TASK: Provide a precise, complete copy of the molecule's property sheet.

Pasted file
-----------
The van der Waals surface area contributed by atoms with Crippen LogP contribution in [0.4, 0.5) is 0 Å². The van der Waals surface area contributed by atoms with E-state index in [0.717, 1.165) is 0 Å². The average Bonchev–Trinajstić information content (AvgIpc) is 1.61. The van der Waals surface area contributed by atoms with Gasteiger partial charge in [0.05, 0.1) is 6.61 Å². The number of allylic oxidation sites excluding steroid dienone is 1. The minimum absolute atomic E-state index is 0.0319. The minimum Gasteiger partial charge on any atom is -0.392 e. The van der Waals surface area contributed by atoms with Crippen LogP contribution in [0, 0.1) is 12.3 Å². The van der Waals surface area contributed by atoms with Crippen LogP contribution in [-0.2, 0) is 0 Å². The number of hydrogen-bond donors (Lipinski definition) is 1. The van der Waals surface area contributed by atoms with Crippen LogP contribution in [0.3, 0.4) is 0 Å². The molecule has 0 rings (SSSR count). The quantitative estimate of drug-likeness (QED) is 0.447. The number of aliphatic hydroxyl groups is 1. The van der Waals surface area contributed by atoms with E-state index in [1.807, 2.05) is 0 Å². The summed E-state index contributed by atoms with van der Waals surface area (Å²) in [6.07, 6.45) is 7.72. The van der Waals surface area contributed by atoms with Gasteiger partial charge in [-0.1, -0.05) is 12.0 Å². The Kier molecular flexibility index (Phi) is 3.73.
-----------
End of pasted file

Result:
The van der Waals surface area contributed by atoms with Crippen LogP contribution in [0.4, 0.5) is 0 Å². The van der Waals surface area contributed by atoms with E-state index in [0.717, 1.165) is 0 Å². The average Bonchev–Trinajstić information content (AvgIpc) is 1.61. The van der Waals surface area contributed by atoms with Gasteiger partial charge in [0.05, 0.1) is 6.61 Å². The number of allylic oxidation sites excluding steroid dienone is 1. The minimum absolute atomic E-state index is 0.0319. The minimum Gasteiger partial charge on any atom is -0.392 e. The van der Waals surface area contributed by atoms with Crippen LogP contribution in [0, 0.1) is 12.3 Å². The van der Waals surface area contributed by atoms with Crippen LogP contribution in [-0.2, 0) is 0 Å². The number of hydrogen-bond donors (Lipinski definition) is 1. The van der Waals surface area contributed by atoms with Crippen LogP contribution in [0.3, 0.4) is 0 Å². The molecule has 0 rings (SSSR count). The quantitative estimate of drug-likeness (QED) is 0.447. The number of aliphatic hydroxyl groups is 1. The van der Waals surface area contributed by atoms with E-state index in [1.807, 2.05) is 0 Å². The summed E-state index contributed by atoms with van der Waals surface area (Å²) in [6.07, 6.45) is 7.72. The van der Waals surface area contributed by atoms with Gasteiger partial charge in [-0.1, -0.05) is 12.0 Å². The Kier molecular flexibility index (Phi) is 3.73.